Muller on Disability and Ambivalence
Just out: John F. Muller, Disability, Ambivalence, and the Law, 37 Am. J.L. & Med. 469 (2011). The abstract:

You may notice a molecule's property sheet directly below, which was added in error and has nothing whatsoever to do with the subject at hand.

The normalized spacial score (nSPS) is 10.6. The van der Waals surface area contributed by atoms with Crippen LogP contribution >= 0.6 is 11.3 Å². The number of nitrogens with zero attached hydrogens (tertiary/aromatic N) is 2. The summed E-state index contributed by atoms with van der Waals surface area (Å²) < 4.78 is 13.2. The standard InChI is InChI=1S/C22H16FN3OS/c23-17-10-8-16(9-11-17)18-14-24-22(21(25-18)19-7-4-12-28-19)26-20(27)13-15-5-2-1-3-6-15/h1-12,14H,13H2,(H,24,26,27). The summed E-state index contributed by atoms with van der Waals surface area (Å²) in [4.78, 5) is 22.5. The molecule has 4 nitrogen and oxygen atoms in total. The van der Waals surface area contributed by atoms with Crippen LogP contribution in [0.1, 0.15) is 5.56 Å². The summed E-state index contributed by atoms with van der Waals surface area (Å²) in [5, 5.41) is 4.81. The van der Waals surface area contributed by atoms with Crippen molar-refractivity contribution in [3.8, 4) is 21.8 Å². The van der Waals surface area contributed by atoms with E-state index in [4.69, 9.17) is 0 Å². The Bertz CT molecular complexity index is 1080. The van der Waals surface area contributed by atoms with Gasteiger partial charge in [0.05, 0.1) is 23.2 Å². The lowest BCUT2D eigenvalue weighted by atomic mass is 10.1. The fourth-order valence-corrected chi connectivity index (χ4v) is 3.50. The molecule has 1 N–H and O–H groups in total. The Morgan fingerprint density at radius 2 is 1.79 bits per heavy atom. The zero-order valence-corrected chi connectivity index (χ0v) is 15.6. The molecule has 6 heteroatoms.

In this Article, I advance a new frame through which to organize discourse on disability and the law: the notion of ambivalence. I make two claims, one descriptive and one normative. Descriptively, I argue that ambivalence pervades encounters with disability. Disability attracts because it is a force that makes us human and disability repels because it is a force that threatens our humanity. The tension between these sentiments is not easily tolerated and tends to prompt denials of ambivalence; we embrace a conscious view of disability that belies our mixed sentiments and we suppress reactions to disability that conflict with this conscious view. Normatively, I argue that the law should express and expose ambivalence about disability. When we deny ambivalence, I argue, we cannot account for our genuine sentiments and we cannot prevent suppressed sentiments from emerging, intensified, in harmful and unanticipated forms. To avoid these dangers, the law should prevent the embrace of unequivocal views of disability as valued, devalued, or neutral, and seek to expose ambivalence about disability to the public. This prescription calls into question the prevailing orthodoxies of disability law.
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